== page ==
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Hwa Chong Institution. Chapter 7 How did the local people respond to British Rule after World War Two?. Post-War Conditions that affected the local people. Shortage of food Disruption of Water, Electricity and Gas Supplies Change of Currency Unemployment Shortage of Housing

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Hwa chong institution

Hwa Chong Institution

Chapter 7

How did the local people respond to British Rule after World War Two?

Post war conditions that affected the local people
Post-War Conditions that affected the local people

  • Shortage of food

  • Disruption of Water, Electricity and Gas Supplies

  • Change of Currency

  • Unemployment

  • Shortage of Housing

  • Poor Health Conditions

  • Disruption of Education


  • In spite of the efforts by the British Military Administration, many were inadequate and ineffective

  • Rapid population growth, food shortage, unemployment and poor housing continued well into the 1950s

  • Caused discontent and many became increasingly unhappy with British rule

Political and socialchanges that affected the response of the local people
Political and SocialChanges that affected the response of the local people

  • What is Communism?

  • What is Nationalism?

  • Influence of Communism

  • Communist Activities 1945-1948

COMMUNISM the local people

  • What is Communism?

  • A system of society where property belongs to the whole community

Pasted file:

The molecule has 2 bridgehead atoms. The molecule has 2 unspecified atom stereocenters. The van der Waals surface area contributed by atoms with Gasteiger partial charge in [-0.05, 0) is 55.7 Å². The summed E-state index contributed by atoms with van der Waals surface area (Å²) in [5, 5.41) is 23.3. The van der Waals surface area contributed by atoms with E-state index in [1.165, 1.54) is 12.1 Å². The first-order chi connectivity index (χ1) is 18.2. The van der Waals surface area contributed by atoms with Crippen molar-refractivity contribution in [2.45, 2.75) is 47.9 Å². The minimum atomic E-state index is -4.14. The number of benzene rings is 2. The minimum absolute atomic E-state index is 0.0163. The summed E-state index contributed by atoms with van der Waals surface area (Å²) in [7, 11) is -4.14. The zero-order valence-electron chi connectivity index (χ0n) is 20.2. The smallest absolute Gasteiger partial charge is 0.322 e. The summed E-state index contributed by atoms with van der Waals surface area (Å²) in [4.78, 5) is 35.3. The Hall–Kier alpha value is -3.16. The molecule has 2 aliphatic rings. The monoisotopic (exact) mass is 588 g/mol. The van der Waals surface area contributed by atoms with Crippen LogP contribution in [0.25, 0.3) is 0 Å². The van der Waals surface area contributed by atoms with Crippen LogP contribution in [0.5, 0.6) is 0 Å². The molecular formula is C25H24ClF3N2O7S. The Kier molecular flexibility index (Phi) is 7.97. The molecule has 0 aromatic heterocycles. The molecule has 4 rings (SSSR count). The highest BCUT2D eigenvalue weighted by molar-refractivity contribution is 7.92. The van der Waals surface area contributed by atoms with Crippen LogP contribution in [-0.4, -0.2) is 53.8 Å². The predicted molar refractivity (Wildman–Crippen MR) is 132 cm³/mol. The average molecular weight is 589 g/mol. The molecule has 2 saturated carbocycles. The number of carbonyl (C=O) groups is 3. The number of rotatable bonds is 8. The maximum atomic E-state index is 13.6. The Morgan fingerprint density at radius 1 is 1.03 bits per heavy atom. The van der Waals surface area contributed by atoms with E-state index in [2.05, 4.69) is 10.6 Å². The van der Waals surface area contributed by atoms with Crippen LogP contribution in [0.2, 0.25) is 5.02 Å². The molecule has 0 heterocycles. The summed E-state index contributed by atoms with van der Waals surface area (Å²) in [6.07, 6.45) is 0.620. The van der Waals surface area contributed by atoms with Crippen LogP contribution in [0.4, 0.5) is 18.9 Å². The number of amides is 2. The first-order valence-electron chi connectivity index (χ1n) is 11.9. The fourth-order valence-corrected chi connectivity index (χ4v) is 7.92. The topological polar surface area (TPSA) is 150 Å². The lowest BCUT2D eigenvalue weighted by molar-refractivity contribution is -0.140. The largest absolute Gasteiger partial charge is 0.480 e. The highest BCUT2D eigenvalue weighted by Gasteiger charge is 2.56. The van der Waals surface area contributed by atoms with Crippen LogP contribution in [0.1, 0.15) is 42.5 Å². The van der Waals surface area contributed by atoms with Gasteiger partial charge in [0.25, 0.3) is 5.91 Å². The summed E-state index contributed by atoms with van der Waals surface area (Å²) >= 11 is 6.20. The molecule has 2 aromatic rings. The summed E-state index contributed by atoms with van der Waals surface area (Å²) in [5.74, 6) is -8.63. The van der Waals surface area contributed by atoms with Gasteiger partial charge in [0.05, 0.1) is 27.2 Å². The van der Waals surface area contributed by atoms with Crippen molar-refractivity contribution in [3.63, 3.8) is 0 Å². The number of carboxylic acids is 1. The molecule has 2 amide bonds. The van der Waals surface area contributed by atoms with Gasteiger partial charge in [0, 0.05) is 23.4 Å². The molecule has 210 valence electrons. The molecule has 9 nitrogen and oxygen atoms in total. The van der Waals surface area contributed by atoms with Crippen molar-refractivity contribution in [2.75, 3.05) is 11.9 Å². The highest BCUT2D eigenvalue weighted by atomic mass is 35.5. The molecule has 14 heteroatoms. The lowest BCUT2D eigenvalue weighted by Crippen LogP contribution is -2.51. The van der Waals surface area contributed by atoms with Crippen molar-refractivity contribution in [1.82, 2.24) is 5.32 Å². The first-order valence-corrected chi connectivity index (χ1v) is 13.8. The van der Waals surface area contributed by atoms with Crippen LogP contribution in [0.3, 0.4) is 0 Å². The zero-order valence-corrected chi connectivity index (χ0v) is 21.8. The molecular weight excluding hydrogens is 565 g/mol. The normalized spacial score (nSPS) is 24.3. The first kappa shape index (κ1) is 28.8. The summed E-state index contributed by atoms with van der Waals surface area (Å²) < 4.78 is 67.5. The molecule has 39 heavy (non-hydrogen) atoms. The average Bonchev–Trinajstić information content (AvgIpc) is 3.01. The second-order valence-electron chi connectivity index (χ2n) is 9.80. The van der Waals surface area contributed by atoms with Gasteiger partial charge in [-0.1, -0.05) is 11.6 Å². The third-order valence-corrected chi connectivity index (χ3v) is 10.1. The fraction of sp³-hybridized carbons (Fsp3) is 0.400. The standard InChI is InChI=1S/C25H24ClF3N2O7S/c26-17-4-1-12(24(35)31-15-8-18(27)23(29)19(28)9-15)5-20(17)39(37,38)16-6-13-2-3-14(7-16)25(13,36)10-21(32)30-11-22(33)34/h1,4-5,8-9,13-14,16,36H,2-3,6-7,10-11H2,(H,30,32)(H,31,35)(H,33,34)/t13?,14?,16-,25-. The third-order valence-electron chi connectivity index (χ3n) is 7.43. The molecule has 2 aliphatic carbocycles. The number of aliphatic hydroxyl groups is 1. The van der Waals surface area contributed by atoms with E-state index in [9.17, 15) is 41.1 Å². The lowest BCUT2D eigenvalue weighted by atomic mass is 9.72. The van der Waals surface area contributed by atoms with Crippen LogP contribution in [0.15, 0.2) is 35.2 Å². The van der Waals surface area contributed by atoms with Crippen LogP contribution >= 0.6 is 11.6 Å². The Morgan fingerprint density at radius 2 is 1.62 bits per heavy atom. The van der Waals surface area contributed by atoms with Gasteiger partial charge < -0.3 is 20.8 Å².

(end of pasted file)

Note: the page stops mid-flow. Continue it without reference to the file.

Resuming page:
• Each member work for the common good of the community according to his capacity and receiving according to his needs

  • However, since 1917, the term has come to denote those who regard the Russian Revolution as the model for all communists to follow

What is nationalism
What is Nationalism? the local people

  • People began to have a sense of belonging to Singapore.

  • They felt that Singapore should be ruled by people that share the same interests and ideals for the country as their own.

  • Many people were influenced by nationalist leaders around Southeast Asia and Asia.

Communist activities 1945 1948
COMMUNIST ACTIVITIES : 1945 - 1948 the local people

  • Communist activities in Singapore and Malaya

  • Trade Unions, Chinese newspapers and student leaders in Chinese schools

  • Members : teachers and students in Chinese schools, Chinese workers

Lim Chin Siong

Strikes and disorders
STRIKES AND DISORDERS the local people

  • Stirred up feelings of the people